Sashiko Quilting Made Easy

Master the art of beautiful hand Sashiko quilting and learn how to make make a Sashiko quilt by hand with our free step-by-step guide.

Shasiko quilting step by step

This beautiful form of Japanese folk embroidery uses a running stitch to create elegant patterns. Our in-house tech guru Sarah Griffiths is here to show you how it’s done…

How to begin and end a thread

Step 1

To begin a thread, bring your needle up about 1½in in from the end of your stitching line. Take three small anchoring stitches back to the start of your line, working through the batting and top layer only. End with your needle going down and up at the start of the stitching line, only taking a couple of threads with this stitch. Make sure the tail of the thread is carefully pulled up between the layers of your quilt.

Guide to sashiko quilting step 4
How to start your Sashiko stitching

Step 2

Now begin stitching along the line, carefully covering your first three stitches. Try to use the same holes for the thread, or get as close as you can. Be careful not to split the thread of the anchor stitches and leave the thread a little bit loose to help cover them.

Guide to sashiko quilting step 5

Step 3

To end a thread, carefully make three stitches in reverse, this time taking small stitches beneath the previous stitches. Work these stitches through the top and batting layer only. Gently pull the thread end and clip close to the quilt top, allowing the raw end to slip back into the batting.

Guide to sashiko quilting step 6

Sashiko quilts guide: handling your threads

  • Remove the paper from your skein and pull apart, forming one continuous loop. Look for the end of the loop where it’s tied together and snip through all the threads. At the opposite end of the skein, use a bit of waste thread or yarn to tie the bundle together.

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  • Divide one side in half and then braid the threads together loosely. Tie off at the end with another bit of waste thread.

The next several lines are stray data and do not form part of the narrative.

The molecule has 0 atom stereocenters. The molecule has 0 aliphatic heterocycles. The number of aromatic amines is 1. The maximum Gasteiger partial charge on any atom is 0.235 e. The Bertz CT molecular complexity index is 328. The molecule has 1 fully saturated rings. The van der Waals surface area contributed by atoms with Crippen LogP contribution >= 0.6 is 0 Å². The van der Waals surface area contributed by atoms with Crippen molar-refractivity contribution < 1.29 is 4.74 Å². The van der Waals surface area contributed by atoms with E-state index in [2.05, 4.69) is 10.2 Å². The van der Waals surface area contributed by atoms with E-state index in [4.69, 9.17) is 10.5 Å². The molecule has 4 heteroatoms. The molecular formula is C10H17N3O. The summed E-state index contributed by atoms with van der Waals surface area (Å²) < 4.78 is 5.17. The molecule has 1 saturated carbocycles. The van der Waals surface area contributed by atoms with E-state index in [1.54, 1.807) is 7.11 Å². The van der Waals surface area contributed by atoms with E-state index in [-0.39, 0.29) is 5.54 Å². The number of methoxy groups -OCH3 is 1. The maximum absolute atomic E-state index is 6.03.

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  • You can now pull single strands from the top of the braid to use. Your waiting threads will stay untangled and they’re each just the perfect length for working Sashiko.

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How to start Sashiko stitching

Step 1

Load your needle with several stitches. Sashiko needles are rigid, so you’ll need to move the fabric onto the needle, rather than the other way around. The stitches on the back should be about half the length of the stitches on the front, giving long stitches with small gaps between.

Guide to sashiko quilting step 8

Step 2

Once you have a few stitches on the needle, push the needle through the fabric using a thimble. Pull the thread through, but don’t pull it taught. You’ll notice your fabric is slightly puckered. Use your thumbs to smooth the fabric over the thread, removing any puckers. If you still have thread left when you reach the end of a line, you can start a new line by running the thread a short distance through the batting layer. When you come up at the start of a new line, allow some slack in the thread to avoid puckering between the lines.

Guide to sashiko quilting step 7